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The World’s 100 Most Strong Women

During the U.S. vice presidential debate in October, Senator Kamala Harris and Vice President Mike Pence squared off in fairly typical fashion: for 90 minutes they contradicted each other, selectively answered the moderator’s questions, and interrupted each other—with Pence doing so at twice the rate of Harris. “Mr. Vice President,” Harris would say each time, reclaiming the mic, “I’m speaking.”

The comeback launched a thousand memes (and even a handful of T-shirts), but it also became a rallying cry for women across America. One month after the debate, Senator Harris became the first woman, first  Black American and first Asian American to be elected vice president—an unprecedented trifecta of firsts for California Senator Harris.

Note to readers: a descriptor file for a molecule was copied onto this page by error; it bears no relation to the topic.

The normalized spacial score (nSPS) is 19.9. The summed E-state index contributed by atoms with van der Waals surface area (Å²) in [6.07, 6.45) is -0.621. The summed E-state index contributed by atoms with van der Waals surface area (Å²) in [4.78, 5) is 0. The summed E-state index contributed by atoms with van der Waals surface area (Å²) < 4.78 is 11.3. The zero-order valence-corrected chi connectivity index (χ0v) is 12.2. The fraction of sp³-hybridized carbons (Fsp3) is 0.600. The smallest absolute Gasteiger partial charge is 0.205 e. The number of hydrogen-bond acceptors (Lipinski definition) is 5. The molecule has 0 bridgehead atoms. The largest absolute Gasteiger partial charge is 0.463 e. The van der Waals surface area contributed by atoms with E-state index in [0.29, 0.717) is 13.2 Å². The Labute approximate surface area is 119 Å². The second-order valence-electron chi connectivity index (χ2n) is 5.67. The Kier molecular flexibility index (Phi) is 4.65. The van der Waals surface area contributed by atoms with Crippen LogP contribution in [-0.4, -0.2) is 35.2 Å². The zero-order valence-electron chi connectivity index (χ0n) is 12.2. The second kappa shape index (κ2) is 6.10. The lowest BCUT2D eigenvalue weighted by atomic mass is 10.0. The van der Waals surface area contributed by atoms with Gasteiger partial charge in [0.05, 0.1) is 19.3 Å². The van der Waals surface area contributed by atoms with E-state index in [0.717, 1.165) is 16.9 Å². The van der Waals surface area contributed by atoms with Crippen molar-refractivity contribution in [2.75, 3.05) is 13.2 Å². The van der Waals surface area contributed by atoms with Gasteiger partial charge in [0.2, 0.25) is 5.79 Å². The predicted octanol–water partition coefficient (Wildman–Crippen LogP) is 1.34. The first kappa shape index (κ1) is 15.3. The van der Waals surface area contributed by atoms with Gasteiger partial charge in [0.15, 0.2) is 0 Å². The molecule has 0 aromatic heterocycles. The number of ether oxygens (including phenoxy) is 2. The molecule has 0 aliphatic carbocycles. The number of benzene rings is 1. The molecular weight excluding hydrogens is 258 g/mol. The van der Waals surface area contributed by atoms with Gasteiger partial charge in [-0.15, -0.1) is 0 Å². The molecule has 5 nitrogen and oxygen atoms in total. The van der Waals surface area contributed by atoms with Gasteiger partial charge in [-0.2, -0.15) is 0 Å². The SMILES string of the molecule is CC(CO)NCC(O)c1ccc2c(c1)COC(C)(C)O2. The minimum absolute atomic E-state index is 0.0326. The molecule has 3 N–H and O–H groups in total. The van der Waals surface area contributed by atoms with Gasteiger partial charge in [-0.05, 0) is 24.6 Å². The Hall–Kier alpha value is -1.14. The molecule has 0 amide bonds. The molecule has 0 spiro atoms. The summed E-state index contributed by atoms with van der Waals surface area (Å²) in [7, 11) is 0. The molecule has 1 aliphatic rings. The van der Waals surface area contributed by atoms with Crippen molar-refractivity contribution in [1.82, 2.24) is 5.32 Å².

Her rapid ascension in U.S. politics has also catapulted her onto the Forbes list of the World’s 100 Most Powerful Women for the first time; she makes her debut at No. 3, right below German Chancellor Angela Merkel (ranking No. 1 for the tenth year in a row) and European Central Bank chief Christine Lagarde (No. 2 for the second straight year).

Carey Rodriguez

Display technologies have evolved a lot in the past few years and are still in the process of evolution as new tech gadgets are getting introduced every day in the market. Carey, a postgraduate of material science writes about the new and old display technologies launched in the market and even those, which are going to get launched soon. She is also a critic about these technologies.

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